Judge Rules NYPD Stop and Frisk Unconstitutional, Appoints Federal Monitor

A federal judge in New York City ruled today that the police department’s policy of stopping, frisking and questioning people on the street is unconstitutional. Judge Shira Scheindlin ruled that the New York Police Department’s (NYPD) tactic known as stop and frisk has violated the Fourth Amendment’s prohibition on unreasonable searches and seizures and the Fourteenth Amendment.

Scheindlin’s ruling said that NYPD employees have systematically stopped innocent people on the street. Scheindlin has also announced that an outside lawyer will be designated to oversee reforms aimed at making sure the police comply with the Constitution. The judge said that the city had adopted a policy of racial profiling, and that officers had deemed innocent behavior as suspicious too often.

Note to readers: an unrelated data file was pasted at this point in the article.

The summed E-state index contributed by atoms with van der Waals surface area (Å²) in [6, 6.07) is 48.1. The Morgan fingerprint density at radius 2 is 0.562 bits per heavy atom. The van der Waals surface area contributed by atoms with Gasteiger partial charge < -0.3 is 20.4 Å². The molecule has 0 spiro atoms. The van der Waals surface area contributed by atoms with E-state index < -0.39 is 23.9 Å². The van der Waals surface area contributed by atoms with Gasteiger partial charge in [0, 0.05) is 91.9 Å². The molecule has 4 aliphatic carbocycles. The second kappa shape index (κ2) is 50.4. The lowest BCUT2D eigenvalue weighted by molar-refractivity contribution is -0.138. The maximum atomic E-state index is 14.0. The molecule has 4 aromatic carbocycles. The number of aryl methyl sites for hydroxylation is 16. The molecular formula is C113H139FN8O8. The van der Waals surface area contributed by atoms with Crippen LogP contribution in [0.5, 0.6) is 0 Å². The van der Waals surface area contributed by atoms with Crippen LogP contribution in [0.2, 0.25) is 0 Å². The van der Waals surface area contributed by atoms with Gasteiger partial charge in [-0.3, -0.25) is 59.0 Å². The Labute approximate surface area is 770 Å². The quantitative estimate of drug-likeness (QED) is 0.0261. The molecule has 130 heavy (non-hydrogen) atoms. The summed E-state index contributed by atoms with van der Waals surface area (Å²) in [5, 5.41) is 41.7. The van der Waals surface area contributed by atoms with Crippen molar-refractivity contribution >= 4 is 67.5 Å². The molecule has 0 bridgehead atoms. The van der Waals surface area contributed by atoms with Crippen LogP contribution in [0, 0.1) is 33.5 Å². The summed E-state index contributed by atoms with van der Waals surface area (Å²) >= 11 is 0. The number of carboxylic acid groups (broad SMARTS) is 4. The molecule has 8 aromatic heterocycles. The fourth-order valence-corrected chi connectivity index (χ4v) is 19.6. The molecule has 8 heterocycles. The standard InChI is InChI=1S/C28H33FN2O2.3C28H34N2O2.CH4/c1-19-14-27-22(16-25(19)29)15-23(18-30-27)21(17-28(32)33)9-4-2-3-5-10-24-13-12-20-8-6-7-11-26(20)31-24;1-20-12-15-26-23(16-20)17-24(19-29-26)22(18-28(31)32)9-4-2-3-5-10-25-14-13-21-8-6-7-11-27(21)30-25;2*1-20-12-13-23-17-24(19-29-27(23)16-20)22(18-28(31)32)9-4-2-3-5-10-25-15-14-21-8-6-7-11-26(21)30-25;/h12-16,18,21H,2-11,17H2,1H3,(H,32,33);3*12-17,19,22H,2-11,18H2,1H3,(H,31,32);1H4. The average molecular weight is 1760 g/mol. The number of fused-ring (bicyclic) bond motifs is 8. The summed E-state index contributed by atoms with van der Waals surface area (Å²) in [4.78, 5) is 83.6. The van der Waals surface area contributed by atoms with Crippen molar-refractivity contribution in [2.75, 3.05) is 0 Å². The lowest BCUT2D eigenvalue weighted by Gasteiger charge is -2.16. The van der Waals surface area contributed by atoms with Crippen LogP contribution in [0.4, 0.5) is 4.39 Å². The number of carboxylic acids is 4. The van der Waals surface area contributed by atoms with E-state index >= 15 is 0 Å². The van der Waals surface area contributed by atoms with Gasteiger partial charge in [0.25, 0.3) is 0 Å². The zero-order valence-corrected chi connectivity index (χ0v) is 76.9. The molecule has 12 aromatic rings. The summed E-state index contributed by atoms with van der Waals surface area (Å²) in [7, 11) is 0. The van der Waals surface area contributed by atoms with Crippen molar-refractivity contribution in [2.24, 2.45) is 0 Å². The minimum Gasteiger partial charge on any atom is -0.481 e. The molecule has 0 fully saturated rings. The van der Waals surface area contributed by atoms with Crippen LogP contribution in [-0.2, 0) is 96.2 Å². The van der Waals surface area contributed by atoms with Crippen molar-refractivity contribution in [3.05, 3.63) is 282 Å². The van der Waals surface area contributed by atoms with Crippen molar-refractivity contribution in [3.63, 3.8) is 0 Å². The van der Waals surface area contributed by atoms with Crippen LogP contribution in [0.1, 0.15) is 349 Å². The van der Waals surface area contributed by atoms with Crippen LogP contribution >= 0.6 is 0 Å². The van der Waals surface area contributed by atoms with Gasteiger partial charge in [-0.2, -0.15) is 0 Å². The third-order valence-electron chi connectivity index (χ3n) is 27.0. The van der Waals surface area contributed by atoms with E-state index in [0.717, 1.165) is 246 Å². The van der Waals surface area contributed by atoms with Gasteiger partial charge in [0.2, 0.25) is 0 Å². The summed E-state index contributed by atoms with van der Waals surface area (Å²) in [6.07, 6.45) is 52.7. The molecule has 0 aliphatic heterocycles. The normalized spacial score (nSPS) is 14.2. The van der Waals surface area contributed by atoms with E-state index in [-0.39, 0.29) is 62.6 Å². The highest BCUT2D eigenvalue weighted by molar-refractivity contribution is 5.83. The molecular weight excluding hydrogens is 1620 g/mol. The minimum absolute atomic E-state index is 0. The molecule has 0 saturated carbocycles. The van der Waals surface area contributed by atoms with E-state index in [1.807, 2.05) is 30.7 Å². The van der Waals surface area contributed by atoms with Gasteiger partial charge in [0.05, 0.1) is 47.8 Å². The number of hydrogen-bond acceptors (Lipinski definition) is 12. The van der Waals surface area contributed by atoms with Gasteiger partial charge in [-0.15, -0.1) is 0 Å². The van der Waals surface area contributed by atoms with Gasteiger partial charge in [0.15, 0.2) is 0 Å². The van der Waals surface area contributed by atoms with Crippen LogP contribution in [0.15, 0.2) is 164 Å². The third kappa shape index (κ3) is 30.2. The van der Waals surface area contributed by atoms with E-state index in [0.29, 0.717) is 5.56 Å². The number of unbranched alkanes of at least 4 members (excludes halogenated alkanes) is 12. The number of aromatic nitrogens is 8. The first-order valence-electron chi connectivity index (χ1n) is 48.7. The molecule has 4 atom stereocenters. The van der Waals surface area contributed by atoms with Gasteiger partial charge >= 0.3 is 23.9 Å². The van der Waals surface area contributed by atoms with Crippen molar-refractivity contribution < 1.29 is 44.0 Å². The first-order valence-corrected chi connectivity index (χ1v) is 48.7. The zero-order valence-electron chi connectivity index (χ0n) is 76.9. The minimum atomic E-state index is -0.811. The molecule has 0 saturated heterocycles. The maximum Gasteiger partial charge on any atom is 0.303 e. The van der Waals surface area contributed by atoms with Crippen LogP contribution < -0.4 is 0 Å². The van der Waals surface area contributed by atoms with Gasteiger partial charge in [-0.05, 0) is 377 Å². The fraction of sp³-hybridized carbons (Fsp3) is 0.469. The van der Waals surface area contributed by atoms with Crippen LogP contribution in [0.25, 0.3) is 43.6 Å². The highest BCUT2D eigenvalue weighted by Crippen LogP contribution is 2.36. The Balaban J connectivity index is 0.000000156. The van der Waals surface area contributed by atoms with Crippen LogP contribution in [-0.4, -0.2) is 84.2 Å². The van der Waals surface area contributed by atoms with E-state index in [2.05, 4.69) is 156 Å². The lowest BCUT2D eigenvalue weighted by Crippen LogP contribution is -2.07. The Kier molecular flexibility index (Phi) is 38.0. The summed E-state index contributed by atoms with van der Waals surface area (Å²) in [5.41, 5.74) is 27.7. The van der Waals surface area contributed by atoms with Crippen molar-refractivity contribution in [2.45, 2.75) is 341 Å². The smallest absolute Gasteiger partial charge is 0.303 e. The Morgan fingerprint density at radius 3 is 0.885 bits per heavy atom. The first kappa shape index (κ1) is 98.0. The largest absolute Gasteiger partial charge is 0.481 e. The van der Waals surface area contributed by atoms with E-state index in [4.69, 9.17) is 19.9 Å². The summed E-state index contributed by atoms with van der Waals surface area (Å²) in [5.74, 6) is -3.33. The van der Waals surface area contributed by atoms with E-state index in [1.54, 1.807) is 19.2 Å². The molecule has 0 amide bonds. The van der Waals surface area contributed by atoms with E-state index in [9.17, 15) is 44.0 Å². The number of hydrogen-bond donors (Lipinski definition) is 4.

The ruling is the conclusion of a two-month long federal trial on the city’s stop and frisk policy, which disproportionately impacts young Black and Latino men. The lawsuit, known as Floyd v. City of New York, was brought by the Center for Constitutional Rights.

Stop and frisk has become a hot-button issue in New York City, and is a major point of debate in the city’s mayoral race. The Bloomberg administration has overseen a rise in the number of stop and frisks to much criticism. 90 percent of those stopped and frisked are minorities, while nearly 9 out of ten of those stopped are innocent.

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